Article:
The Bureau of Culture will retain control on ideology, personnel and policy, but the forces of marketization will rule in the operation of business units.

The most urgent problem in Chinese media today is the shortage of content.  Television stations are only about 70% self-sufficient with respect to contents, and so the other 30% has to be filled in by exchange with other television stations or program suppliers.

The other major problems are
(1) the lack of market research information, or the lack of knowledge to use what is in existence
(2) the lack of management skills appropriate for a modernized media outlet
(3) the lack of content creativity as the pool of good independent creative talents is very small
(4) the lack of business models on how to run a successful media outlet

Within the same session, Paul Wang from CSM Media Research showed some hard media data.

In terms of advertising expenditures, the markets shares are 76% for television, 16% for newspapers, 5% for outdoor, 2% for magazines and 1% for radio.

Historically, the three decades from 1949-1978 can be characterized as a long political revolution.  From 1979-2008 (the year of the Beijing Olympics), the three decades can be characterized as a long economic revolution.  Two covers from TIME magazine were shown: Deng Xiaoping at the start of the economic revolution and Super Girl Li Yuchun most recently.  When asked, Wang respectfully declined to speculate on the political implications of the Super Girl contest (and it would have been speculation).

The hot topics in the Chinese media landscape are the explosive new media: mobile television (subways, buses, taxis, etc); mobile telephones; public place LCD TV (in elevators, subways, gas stations, airports, shopping malls, etc); sports sponsorship; branded entertainment; etc.  These new media are characterized by sophisticated delivery mechanism, highly targeted audience, explosive penetration and revenue growth.  The example of Focus Media was offered -- US$5 million in revenues but a NASDAQ valuation of US$2.5 billion.  What will Focus Media do with all that capital?  There aren't enough buildings left to install LCD TV's!  So it is likely that Focus Media will diversify into other forms of businesses.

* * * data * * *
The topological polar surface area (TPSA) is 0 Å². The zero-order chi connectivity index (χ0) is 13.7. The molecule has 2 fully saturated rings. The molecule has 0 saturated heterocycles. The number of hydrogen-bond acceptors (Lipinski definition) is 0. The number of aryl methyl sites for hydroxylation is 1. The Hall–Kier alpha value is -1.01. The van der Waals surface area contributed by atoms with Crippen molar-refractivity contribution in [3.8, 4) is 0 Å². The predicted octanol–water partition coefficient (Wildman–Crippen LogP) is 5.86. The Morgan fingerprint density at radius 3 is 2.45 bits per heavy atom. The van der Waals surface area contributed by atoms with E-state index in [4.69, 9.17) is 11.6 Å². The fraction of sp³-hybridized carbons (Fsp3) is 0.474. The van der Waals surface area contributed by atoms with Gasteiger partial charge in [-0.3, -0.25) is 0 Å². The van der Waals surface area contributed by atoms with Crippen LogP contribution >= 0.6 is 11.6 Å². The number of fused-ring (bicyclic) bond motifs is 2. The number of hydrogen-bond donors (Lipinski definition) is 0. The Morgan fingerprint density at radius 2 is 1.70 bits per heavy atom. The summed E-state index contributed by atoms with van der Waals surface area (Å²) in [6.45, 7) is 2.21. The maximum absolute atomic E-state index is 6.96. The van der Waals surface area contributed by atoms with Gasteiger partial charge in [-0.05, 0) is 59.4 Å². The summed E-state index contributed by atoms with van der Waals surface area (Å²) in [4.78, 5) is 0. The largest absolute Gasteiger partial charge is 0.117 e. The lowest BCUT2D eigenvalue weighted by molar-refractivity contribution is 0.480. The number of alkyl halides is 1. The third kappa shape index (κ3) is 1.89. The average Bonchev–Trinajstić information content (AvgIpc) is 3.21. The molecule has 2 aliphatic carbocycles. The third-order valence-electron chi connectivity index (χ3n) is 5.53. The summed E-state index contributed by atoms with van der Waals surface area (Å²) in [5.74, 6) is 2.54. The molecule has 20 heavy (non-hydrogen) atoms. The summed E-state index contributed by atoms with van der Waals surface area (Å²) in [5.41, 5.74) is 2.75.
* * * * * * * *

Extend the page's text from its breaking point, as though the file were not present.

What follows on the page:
Were these good speeches?  Well, if you are a Chinese media expert, there is nothing much new here.  However, this is a different but very important audience.  Here are the captains of industry of those multinational marketing giants (Procter & Gamble, McDonald's, Pepsi Cola, etc).  But their level of understanding of China is not very high.  The luncheon keynote speaker Jun Kao offered a couple of examples of culturally inappropriate advertisements -- the paint ad with the sliding dragons and the Japanese automobile ad with the saluting Chinese lions -- and this audience was filled with "ooohhh's" and "aaahhh's."  

The underlying theme of both these talks is the rapid speed of growth of advertising and media in China.  In the luncheon keynote speech, Jun Kao spoke how about how the  advertising industry has been struggling hard to keep up with the actual economic development.  Within a few short years, China was able to achieve what others took much longer to attain.  For example, I can sense that they think that they understand television and now they have to grapple with the new media (especially mobile telephony).  Here, it will do to remind people that the first channel planning tool appeared in the United States in 2005 (see The Latest Advertising Industry Buzzwords: Channel Planning).  But already, the Chinese are facing up to the same set of problems and in fact quite ready to move beyond them (e.g. my 3G mobile telephone is crippled in New York City and this shows how far ahead Hong Kong is from New York City).

In the luncheon keynote speech, Jun Kao offered an example of the tobacco industry.  Twenty years ago, the most expensive cigarettes were American imports.  Today, the premium cigarettes are Chinese products.  There was a cultural shift in that cigarettes became a gift product rather than consumption product, and it is simply inappropriate to give foreign cigarettes.  During the Chinese spring festival, a carton of Chinese premium cigarettes can command as much as US$300.  So the Chinese can easily move down a completely unanticipated and irreversible path of development if the western marketers were complacent and arrogant about their so-called inherent superiority.